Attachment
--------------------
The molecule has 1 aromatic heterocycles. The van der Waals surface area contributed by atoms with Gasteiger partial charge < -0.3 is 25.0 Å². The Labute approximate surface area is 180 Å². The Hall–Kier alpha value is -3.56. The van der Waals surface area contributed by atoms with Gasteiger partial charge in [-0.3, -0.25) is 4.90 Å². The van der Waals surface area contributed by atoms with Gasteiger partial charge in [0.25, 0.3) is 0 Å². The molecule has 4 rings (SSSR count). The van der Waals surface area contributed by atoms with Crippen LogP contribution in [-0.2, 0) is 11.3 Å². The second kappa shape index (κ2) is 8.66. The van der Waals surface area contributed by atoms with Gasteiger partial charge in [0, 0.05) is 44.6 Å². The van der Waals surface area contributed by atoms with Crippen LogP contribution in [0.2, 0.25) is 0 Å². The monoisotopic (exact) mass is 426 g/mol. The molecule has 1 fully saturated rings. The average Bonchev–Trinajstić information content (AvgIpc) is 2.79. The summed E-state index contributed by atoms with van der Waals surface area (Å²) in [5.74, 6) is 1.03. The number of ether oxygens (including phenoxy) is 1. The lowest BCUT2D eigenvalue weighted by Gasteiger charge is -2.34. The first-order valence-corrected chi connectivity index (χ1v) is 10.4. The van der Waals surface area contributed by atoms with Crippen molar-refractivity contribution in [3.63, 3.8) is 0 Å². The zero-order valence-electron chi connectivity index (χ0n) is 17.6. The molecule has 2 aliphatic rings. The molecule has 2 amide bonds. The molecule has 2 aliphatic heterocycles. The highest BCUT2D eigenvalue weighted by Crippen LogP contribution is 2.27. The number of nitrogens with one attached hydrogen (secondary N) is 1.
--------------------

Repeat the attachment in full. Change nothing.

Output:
The molecule has 1 aromatic heterocycles. The van der Waals surface area contributed by atoms with Gasteiger partial charge < -0.3 is 25.0 Å². The Labute approximate surface area is 180 Å². The Hall–Kier alpha value is -3.56. The van der Waals surface area contributed by atoms with Gasteiger partial charge in [-0.3, -0.25) is 4.90 Å². The van der Waals surface area contributed by atoms with Gasteiger partial charge in [0.25, 0.3) is 0 Å². The molecule has 4 rings (SSSR count). The van der Waals surface area contributed by atoms with Crippen LogP contribution in [-0.2, 0) is 11.3 Å². The second kappa shape index (κ2) is 8.66. The van der Waals surface area contributed by atoms with Gasteiger partial charge in [0, 0.05) is 44.6 Å². The van der Waals surface area contributed by atoms with Crippen LogP contribution in [0.2, 0.25) is 0 Å². The monoisotopic (exact) mass is 426 g/mol. The molecule has 1 fully saturated rings. The average Bonchev–Trinajstić information content (AvgIpc) is 2.79. The summed E-state index contributed by atoms with van der Waals surface area (Å²) in [5.74, 6) is 1.03. The number of ether oxygens (including phenoxy) is 1. The lowest BCUT2D eigenvalue weighted by Gasteiger charge is -2.34. The first-order valence-corrected chi connectivity index (χ1v) is 10.4. The van der Waals surface area contributed by atoms with Crippen molar-refractivity contribution in [3.63, 3.8) is 0 Å². The zero-order valence-electron chi connectivity index (χ0n) is 17.6. The molecule has 2 aliphatic rings. The molecule has 2 amide bonds. The molecule has 2 aliphatic heterocycles. The highest BCUT2D eigenvalue weighted by Crippen LogP contribution is 2.27. The number of nitrogens with one attached hydrogen (secondary N) is 1.